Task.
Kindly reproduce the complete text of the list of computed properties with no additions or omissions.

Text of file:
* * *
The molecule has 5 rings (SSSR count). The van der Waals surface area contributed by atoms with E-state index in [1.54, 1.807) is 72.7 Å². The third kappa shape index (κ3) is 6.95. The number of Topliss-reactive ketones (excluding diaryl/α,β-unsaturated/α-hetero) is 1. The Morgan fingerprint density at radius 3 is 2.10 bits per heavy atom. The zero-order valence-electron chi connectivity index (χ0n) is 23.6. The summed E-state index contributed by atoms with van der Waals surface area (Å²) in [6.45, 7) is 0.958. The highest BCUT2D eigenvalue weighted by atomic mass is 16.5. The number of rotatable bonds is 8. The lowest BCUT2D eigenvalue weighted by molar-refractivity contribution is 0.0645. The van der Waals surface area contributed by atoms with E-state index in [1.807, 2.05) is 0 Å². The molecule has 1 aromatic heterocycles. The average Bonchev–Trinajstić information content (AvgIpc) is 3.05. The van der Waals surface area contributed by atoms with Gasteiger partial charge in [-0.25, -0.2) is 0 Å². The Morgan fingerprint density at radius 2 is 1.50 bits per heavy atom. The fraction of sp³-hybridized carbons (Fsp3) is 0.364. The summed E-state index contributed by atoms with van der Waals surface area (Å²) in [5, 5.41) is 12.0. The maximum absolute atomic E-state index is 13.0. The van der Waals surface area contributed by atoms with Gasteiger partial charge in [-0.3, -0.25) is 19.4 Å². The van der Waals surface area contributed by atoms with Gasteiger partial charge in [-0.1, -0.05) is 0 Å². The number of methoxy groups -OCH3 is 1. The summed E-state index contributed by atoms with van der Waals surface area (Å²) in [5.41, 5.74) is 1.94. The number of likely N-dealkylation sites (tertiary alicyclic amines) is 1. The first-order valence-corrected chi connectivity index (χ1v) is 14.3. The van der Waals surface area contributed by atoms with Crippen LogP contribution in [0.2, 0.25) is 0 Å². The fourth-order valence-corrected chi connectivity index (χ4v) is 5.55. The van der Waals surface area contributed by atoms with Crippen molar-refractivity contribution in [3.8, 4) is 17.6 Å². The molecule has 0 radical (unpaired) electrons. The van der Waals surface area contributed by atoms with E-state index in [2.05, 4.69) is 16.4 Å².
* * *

The molecule has 5 rings (SSSR count). The van der Waals surface area contributed by atoms with E-state index in [1.54, 1.807) is 72.7 Å². The third kappa shape index (κ3) is 6.95. The number of Topliss-reactive ketones (excluding diaryl/α,β-unsaturated/α-hetero) is 1. The Morgan fingerprint density at radius 3 is 2.10 bits per heavy atom. The zero-order valence-electron chi connectivity index (χ0n) is 23.6. The summed E-state index contributed by atoms with van der Waals surface area (Å²) in [6.45, 7) is 0.958. The highest BCUT2D eigenvalue weighted by atomic mass is 16.5. The number of rotatable bonds is 8. The lowest BCUT2D eigenvalue weighted by molar-refractivity contribution is 0.0645. The van der Waals surface area contributed by atoms with E-state index in [1.807, 2.05) is 0 Å². The molecule has 1 aromatic heterocycles. The average Bonchev–Trinajstić information content (AvgIpc) is 3.05. The van der Waals surface area contributed by atoms with Gasteiger partial charge in [-0.25, -0.2) is 0 Å². The Morgan fingerprint density at radius 2 is 1.50 bits per heavy atom. The fraction of sp³-hybridized carbons (Fsp3) is 0.364. The summed E-state index contributed by atoms with van der Waals surface area (Å²) in [5, 5.41) is 12.0. The maximum absolute atomic E-state index is 13.0. The van der Waals surface area contributed by atoms with Gasteiger partial charge in [-0.3, -0.25) is 19.4 Å². The van der Waals surface area contributed by atoms with Gasteiger partial charge in [-0.1, -0.05) is 0 Å². The number of methoxy groups -OCH3 is 1. The summed E-state index contributed by atoms with van der Waals surface area (Å²) in [5.41, 5.74) is 1.94. The number of likely N-dealkylation sites (tertiary alicyclic amines) is 1. The first-order valence-corrected chi connectivity index (χ1v) is 14.3. The van der Waals surface area contributed by atoms with Crippen LogP contribution in [0.2, 0.25) is 0 Å². The fourth-order valence-corrected chi connectivity index (χ4v) is 5.55. The van der Waals surface area contributed by atoms with Crippen molar-refractivity contribution in [3.8, 4) is 17.6 Å². The molecule has 0 radical (unpaired) electrons. The van der Waals surface area contributed by atoms with E-state index in [2.05, 4.69) is 16.4 Å².